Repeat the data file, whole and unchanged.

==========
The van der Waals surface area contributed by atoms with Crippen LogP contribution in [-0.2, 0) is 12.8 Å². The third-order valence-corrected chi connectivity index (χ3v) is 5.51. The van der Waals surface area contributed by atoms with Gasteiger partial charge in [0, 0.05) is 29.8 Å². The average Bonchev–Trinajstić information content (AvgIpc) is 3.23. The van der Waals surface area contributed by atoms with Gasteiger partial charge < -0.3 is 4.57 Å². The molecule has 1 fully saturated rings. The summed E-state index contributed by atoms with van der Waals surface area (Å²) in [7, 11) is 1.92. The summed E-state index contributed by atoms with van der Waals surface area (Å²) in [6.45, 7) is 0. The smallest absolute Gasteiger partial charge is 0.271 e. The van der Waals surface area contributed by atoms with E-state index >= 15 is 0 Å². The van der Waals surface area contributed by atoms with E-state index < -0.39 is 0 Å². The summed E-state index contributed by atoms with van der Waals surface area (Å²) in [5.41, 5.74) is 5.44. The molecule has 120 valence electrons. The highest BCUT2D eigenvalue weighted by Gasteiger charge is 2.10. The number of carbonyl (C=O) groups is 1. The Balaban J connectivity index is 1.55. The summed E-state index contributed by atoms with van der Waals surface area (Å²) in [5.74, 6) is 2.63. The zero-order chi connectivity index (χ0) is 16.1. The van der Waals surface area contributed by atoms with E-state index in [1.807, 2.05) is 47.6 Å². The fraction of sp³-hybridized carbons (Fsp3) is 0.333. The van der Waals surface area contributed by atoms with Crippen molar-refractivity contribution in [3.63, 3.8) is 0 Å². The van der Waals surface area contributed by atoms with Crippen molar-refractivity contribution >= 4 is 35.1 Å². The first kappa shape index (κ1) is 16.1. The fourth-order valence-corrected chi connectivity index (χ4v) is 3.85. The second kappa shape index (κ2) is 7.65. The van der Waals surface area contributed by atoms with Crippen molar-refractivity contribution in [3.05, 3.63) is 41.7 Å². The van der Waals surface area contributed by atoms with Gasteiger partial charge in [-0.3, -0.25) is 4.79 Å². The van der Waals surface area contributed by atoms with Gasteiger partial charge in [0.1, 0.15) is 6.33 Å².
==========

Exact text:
The van der Waals surface area contributed by atoms with Crippen LogP contribution in [-0.2, 0) is 12.8 Å². The third-order valence-corrected chi connectivity index (χ3v) is 5.51. The van der Waals surface area contributed by atoms with Gasteiger partial charge in [0, 0.05) is 29.8 Å². The average Bonchev–Trinajstić information content (AvgIpc) is 3.23. The van der Waals surface area contributed by atoms with Gasteiger partial charge < -0.3 is 4.57 Å². The molecule has 1 fully saturated rings. The summed E-state index contributed by atoms with van der Waals surface area (Å²) in [7, 11) is 1.92. The summed E-state index contributed by atoms with van der Waals surface area (Å²) in [6.45, 7) is 0. The smallest absolute Gasteiger partial charge is 0.271 e. The van der Waals surface area contributed by atoms with E-state index >= 15 is 0 Å². The van der Waals surface area contributed by atoms with E-state index < -0.39 is 0 Å². The summed E-state index contributed by atoms with van der Waals surface area (Å²) in [5.41, 5.74) is 5.44. The molecule has 120 valence electrons. The highest BCUT2D eigenvalue weighted by Gasteiger charge is 2.10. The number of carbonyl (C=O) groups is 1. The Balaban J connectivity index is 1.55. The summed E-state index contributed by atoms with van der Waals surface area (Å²) in [5.74, 6) is 2.63. The zero-order chi connectivity index (χ0) is 16.1. The van der Waals surface area contributed by atoms with E-state index in [1.807, 2.05) is 47.6 Å². The fraction of sp³-hybridized carbons (Fsp3) is 0.333. The van der Waals surface area contributed by atoms with Crippen molar-refractivity contribution in [3.63, 3.8) is 0 Å². The van der Waals surface area contributed by atoms with Crippen molar-refractivity contribution >= 4 is 35.1 Å². The first kappa shape index (κ1) is 16.1. The fourth-order valence-corrected chi connectivity index (χ4v) is 3.85. The second kappa shape index (κ2) is 7.65. The van der Waals surface area contributed by atoms with Crippen molar-refractivity contribution in [3.05, 3.63) is 41.7 Å². The van der Waals surface area contributed by atoms with Gasteiger partial charge in [-0.3, -0.25) is 4.79 Å². The van der Waals surface area contributed by atoms with Gasteiger partial charge in [0.1, 0.15) is 6.33 Å².